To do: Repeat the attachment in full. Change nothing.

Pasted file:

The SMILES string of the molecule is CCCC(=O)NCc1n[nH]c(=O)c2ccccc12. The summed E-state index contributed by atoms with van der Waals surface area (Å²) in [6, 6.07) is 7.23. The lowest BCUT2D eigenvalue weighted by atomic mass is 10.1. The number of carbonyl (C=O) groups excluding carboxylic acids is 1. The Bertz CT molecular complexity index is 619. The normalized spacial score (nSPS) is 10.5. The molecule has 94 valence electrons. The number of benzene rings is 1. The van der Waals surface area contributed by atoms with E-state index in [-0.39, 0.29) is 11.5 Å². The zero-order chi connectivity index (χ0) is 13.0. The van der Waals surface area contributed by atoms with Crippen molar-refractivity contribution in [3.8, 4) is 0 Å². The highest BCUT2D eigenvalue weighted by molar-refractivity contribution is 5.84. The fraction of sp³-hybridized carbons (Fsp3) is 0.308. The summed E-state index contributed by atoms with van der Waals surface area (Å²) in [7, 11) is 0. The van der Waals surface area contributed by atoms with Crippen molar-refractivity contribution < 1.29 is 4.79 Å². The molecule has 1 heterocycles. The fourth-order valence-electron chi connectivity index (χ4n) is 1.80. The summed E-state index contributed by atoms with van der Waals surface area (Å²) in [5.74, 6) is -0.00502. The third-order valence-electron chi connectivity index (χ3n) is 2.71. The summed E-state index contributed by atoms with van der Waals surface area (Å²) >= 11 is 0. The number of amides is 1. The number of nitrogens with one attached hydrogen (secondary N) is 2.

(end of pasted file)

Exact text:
The SMILES string of the molecule is CCCC(=O)NCc1n[nH]c(=O)c2ccccc12. The summed E-state index contributed by atoms with van der Waals surface area (Å²) in [6, 6.07) is 7.23. The lowest BCUT2D eigenvalue weighted by atomic mass is 10.1. The number of carbonyl (C=O) groups excluding carboxylic acids is 1. The Bertz CT molecular complexity index is 619. The normalized spacial score (nSPS) is 10.5. The molecule has 94 valence electrons. The number of benzene rings is 1. The van der Waals surface area contributed by atoms with E-state index in [-0.39, 0.29) is 11.5 Å². The zero-order chi connectivity index (χ0) is 13.0. The van der Waals surface area contributed by atoms with Crippen molar-refractivity contribution in [3.8, 4) is 0 Å². The highest BCUT2D eigenvalue weighted by molar-refractivity contribution is 5.84. The fraction of sp³-hybridized carbons (Fsp3) is 0.308. The summed E-state index contributed by atoms with van der Waals surface area (Å²) in [7, 11) is 0. The van der Waals surface area contributed by atoms with Crippen molar-refractivity contribution < 1.29 is 4.79 Å². The molecule has 1 heterocycles. The fourth-order valence-electron chi connectivity index (χ4n) is 1.80. The summed E-state index contributed by atoms with van der Waals surface area (Å²) in [5.74, 6) is -0.00502. The third-order valence-electron chi connectivity index (χ3n) is 2.71. The summed E-state index contributed by atoms with van der Waals surface area (Å²) >= 11 is 0. The number of amides is 1. The number of nitrogens with one attached hydrogen (secondary N) is 2.